Rent control might be an issue more commonly associated with a heaving metropolis like New York City, where mayoral candidate Jimmy McMillan made an Internet meme of himself last year with his exclamation that the “rent is too damn high.” But the issue has now reached comparatively sleepy, but economically booming, Saskatchewan.
In Regina, the vacancy rate is around one per cent and with monthly rates on the rise, affordable housing and the availability of rental properties are looming as key issues in the provincial election. The provincial NDP is promising, if elected, to commit $321 million over four years toward a plan that would increase the number of units, help first-time homebuyers and introduce “next generation rent control” that would include “allowances for new construction and non-corporate landlords.” Premier Brad Wall of the incumbent Saskatchewan Party has proposed a first-time homebuyer tax credit, but has only voiced support for a “voluntary” rent control system—as championed by the Saskatchewan Rental Housing Industry Association—that aims to facilitate agreements between tenants and landlords.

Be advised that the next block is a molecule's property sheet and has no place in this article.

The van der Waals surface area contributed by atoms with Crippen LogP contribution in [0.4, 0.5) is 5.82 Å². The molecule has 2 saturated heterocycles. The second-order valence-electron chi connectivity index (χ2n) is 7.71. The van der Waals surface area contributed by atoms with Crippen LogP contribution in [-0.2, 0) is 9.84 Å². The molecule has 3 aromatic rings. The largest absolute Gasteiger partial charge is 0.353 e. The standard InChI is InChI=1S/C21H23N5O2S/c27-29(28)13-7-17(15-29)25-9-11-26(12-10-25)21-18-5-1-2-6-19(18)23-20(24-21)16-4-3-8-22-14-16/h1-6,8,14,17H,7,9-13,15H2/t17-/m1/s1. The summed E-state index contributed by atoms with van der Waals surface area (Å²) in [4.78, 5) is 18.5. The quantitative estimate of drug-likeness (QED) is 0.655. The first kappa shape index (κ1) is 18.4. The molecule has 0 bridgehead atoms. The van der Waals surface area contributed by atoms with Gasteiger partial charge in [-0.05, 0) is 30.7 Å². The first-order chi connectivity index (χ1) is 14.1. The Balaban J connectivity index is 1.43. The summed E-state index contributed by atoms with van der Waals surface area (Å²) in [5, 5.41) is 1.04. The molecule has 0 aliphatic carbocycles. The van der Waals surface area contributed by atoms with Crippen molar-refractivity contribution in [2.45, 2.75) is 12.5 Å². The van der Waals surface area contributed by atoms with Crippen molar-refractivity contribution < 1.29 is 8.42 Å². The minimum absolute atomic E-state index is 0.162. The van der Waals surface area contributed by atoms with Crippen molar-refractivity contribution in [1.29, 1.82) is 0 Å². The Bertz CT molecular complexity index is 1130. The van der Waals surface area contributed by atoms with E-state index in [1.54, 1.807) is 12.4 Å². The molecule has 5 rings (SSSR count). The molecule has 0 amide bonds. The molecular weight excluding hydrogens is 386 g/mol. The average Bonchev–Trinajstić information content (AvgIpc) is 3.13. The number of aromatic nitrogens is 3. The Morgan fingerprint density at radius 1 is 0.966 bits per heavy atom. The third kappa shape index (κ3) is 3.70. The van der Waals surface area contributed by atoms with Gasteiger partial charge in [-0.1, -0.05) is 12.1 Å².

Last month, the Saskatchewan Chamber of Commerce released a report arguing that rent control has little impact on prices, while discouraging both the creation of new rental properties and the renovation of existing properties. “The concept of government intervention into rental rates, into any market place this dramatically, doesn’t make sense,” says chamber CEO Steve McLellan. The chamber would prefer changes to the tax code to encourage market expansion. “What the government should do is eliminate barriers to new growth,” McLellan says.
Barring some kind of solution, McMillan’s The Rent Is Too Damn High party may have to consider expanding north.